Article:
Saturday morning we were back into it with a discussion on goal setting followed by a decision making game.  The decision making game starts by telling each participant that they have just finished year 8 and need to decide what they are going to do next: go back to the village, go to a Rural Training Center, let go school and try to find a job in vila, or finish secondary.  The work required for each of these is represented by physical exercises such as push-ups, sit-ups, jumping-jacks, or squats.  They then go to another station where they are presented with further choices to make for their “life” and given the exercises to perform.  Eventually they wind up in categories according to what role in society they play based on their choices.  It’s a really cool way to talk about life choices and the kids seem to get a lot out of it (other than just tired.)


After the decision making, I taught the kids a bit about budgeting and personal finance.  The basic things like how to record your incomes and expenses, how to identify wants that might be able to be eliminated, and the importance of paying yourself first to save money.  It’s a bit more academic so I hope the kids found it useful.  I know the one local teacher helping us did find it very useful.  We finished up the content with a session on trust and team building.  There’s a bit of talking about teams, why they’re important, and the role of trust.  Mainly we had the kids do trust falls.  Not those wimpy ones where you just lean back and one person standing behind you catches you still standing up.  We’re talking you stand on a platform and fall backward onto a line of people holding hands to catch you.  The boys loved it and some went multiple times.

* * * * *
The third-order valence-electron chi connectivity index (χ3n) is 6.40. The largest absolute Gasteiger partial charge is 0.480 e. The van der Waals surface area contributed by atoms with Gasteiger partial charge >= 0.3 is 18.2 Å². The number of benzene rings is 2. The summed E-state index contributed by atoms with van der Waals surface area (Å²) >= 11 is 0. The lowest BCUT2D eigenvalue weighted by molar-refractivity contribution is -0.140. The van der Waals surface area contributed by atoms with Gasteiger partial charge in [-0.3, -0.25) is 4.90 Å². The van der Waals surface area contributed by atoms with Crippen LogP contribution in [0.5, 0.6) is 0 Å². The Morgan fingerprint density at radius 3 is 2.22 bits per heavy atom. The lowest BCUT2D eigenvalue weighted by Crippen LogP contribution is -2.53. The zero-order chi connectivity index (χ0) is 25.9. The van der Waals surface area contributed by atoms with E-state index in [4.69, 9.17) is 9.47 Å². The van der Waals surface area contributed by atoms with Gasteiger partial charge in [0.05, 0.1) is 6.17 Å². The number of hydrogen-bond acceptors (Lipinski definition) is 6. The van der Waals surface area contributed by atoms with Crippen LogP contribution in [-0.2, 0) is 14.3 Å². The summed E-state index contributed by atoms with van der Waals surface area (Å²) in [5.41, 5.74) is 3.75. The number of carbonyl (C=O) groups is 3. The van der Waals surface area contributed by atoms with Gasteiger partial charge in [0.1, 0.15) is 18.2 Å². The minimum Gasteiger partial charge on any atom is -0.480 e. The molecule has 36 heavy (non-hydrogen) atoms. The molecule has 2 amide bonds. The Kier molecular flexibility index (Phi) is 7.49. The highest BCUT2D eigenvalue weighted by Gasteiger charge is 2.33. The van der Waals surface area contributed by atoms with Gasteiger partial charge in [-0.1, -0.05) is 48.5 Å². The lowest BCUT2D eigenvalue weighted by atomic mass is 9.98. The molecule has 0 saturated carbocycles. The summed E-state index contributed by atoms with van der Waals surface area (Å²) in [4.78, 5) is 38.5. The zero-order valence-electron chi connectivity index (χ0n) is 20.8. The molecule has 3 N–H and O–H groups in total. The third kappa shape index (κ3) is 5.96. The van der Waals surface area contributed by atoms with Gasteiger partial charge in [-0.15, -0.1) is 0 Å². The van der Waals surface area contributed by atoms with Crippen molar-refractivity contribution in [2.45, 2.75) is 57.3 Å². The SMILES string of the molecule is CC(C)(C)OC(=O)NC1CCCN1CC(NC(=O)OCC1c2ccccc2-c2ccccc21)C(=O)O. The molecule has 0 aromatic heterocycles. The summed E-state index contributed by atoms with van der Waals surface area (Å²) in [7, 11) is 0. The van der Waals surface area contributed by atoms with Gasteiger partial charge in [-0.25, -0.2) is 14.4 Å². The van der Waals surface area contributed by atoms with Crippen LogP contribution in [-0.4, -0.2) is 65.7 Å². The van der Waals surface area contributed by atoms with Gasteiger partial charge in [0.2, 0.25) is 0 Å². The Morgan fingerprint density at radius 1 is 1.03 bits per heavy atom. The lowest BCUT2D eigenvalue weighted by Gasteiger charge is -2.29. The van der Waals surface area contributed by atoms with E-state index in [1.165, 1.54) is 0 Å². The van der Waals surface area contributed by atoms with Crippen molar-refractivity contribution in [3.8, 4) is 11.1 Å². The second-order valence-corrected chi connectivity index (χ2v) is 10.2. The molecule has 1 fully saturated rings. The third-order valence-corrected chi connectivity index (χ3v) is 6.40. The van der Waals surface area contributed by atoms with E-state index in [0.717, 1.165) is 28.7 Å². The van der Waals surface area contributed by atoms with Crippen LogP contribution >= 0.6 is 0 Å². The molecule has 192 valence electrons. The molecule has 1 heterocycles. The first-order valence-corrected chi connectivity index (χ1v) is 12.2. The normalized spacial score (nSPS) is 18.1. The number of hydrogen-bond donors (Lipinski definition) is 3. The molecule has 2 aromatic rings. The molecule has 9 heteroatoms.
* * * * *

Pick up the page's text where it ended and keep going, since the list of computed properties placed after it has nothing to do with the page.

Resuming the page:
To finish off the camp we scheduled a lot of fun time.  For afternoon sport we played Ultimate Frisbee.  I enjoy the game anyway but this was especially fun.  Once again we had to explain it to the kids and it took them a little bit to get but they really got into it.  My team took a little bit longer to get the strategy down but once they did, we dominated.  The best part was watching them get more and more willing to share the disc across genders.  My team especially was just passing it to whoever was open.  That is always my favorite part of these camps.  They are so good at breaking down the barriers and having them just interact as people.  When the game finished, we were going to let them go early for supper after a quick bananas dance.  However, they decided that wouldn’t do.  They asked to play each of the games we had showed them again.  This is another of my favorite parts of these camps.  When we first teach the games, they roll their eyes and don’t want to join in.  By the end of the camp, they’re begging for more.  After dinner we wrapped up with a slide show and video from Wan Smol Bag.  

I am so glad we managed to get a camp run before leaving Melsisi.  They are an incredibly rewarding experience and I loved watching the kids gain confidence even through this short time period.  This goes double for the kids who have been in my class for the last couple years.  I was able to make more of a connection to them during those two days than I had been through two years of teaching.